Tuesday, June 24, 2008 10:04 AM
    Moderator

All replies

  • You must call Dispose() on every control you remove.  Rather a flaw in RemoveByKey() and Clear() but the MSDN library docs warn about this.  Without it, you'll eventually run out of window handles if the garbage collector doesn't get a chance to run.
    Hans Passant.
    Monday, June 23, 2008 6:39 PM
    Moderator
  • How do you warn a user of such a condition if its source is outside your application?

    This exception can also occur if the user is running too many other applications and the OS itself has run out of Windows Handles. I've been looking for a way to warn the user of such low memory conditions, but in trying to use MessageBox.Show, I run into an obvious problem -- there aren't any windows to show even a simple message box.

    Is there a solution to this? I notice Outlook is able to show a low memory warning message box, so perhaps it's a question of using a lower level API.
    Tuesday, June 24, 2008 4:15 AM
  • Nah, you're fixing the wrong problem.  Windows running a bunch of apps should never even be close to running out of handles.  If it happens, you've got a program that is leaking handles.  It is easy enough to find, Task manager can show the handle count.  The best fix for such a program is to uninstall it if you can't get the vendor to repair the problem.
    Hans Passant.
    Tuesday, June 24, 2008 4:29 AM
    Moderator
  • When I'm trying to call Dispose() on control like this

    void RefreshGUI (System::Windows::Forms::Form^ Form1)  
    {  
       IEnumerator^ myTabEnum = Form1->Controls->GetEnumerator();  
       while ( myTabEnum->MoveNext() )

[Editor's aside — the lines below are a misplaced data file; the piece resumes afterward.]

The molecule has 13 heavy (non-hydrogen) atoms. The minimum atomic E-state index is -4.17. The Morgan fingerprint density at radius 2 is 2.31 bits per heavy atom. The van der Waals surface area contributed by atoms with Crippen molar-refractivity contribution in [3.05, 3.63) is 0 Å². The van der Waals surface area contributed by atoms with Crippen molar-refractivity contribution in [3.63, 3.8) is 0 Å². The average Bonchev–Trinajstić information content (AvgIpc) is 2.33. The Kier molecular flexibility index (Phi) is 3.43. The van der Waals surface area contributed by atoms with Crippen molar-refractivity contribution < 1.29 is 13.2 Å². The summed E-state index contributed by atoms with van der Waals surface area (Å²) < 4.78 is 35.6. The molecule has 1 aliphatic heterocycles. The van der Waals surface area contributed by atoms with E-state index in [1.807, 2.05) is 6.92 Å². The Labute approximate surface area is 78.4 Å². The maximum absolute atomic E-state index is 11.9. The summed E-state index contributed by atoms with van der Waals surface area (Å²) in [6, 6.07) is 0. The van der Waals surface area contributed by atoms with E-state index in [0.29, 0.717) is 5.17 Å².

{  
            Control^ tempTabCtrl = safe_cast<Control^>(myTabEnum->Current);  
            tempTabCtrl->Dispose();  
       }  
       CreateGUI(55,Form1);  


    compiler says (Of course i do use System::Windows::Forms namespace.):

    error C2039: 'Dispose' : is not a member of 'System::Windows::Forms::Control'
    1> c:\windows\microsoft.net\framework\v2.0.50727\system.windows.forms.dll : see declaration of 'System::Windows::Forms::Control'
    1> You should invoke the destructor, '~Control' instead

    When I use ~Contrlol() evreything seems to bo ok, but what's wrong with Dispose?



    • Edited by m.Quantum Tuesday, June 24, 2008 7:53 AM some additional information
    Tuesday, June 24, 2008 7:32 AM
  • C++/CLI syntax fluke.  It's managed class destructor is in reality a call to Dispose().  Making Dispose() completely unavailable was a bit unnecessary.
    Hans Passant.
    • Marked as answer by m.Quantum Tuesday, June 24, 2008 11:46 AM
    • Unmarked as answer by m.Quantum Tuesday, June 24, 2008 11:46 AM
    • Marked as answer by m.Quantum Tuesday, June 24, 2008 11:46 AM
    Tuesday, June 24, 2008 10:04 AM
    Moderator
  • > Nah, you're fixing the wrong problem.  Windows running a bunch of apps should never even be close to running out of handles

    Try running 10-20 copies of Visual Studio 2005 and you'll see what I am talking about.

    Windows will run out of handles if you run enough applications, even if none is necessarily leaking memory. It appears to be a limitation imposed by XP's support for old school 16 bit applications.

    I know the situation seems silly, but our users will do things like that and expect that when our application launches it properly handles this low memory condition.
    Tuesday, June 24, 2008 2:25 PM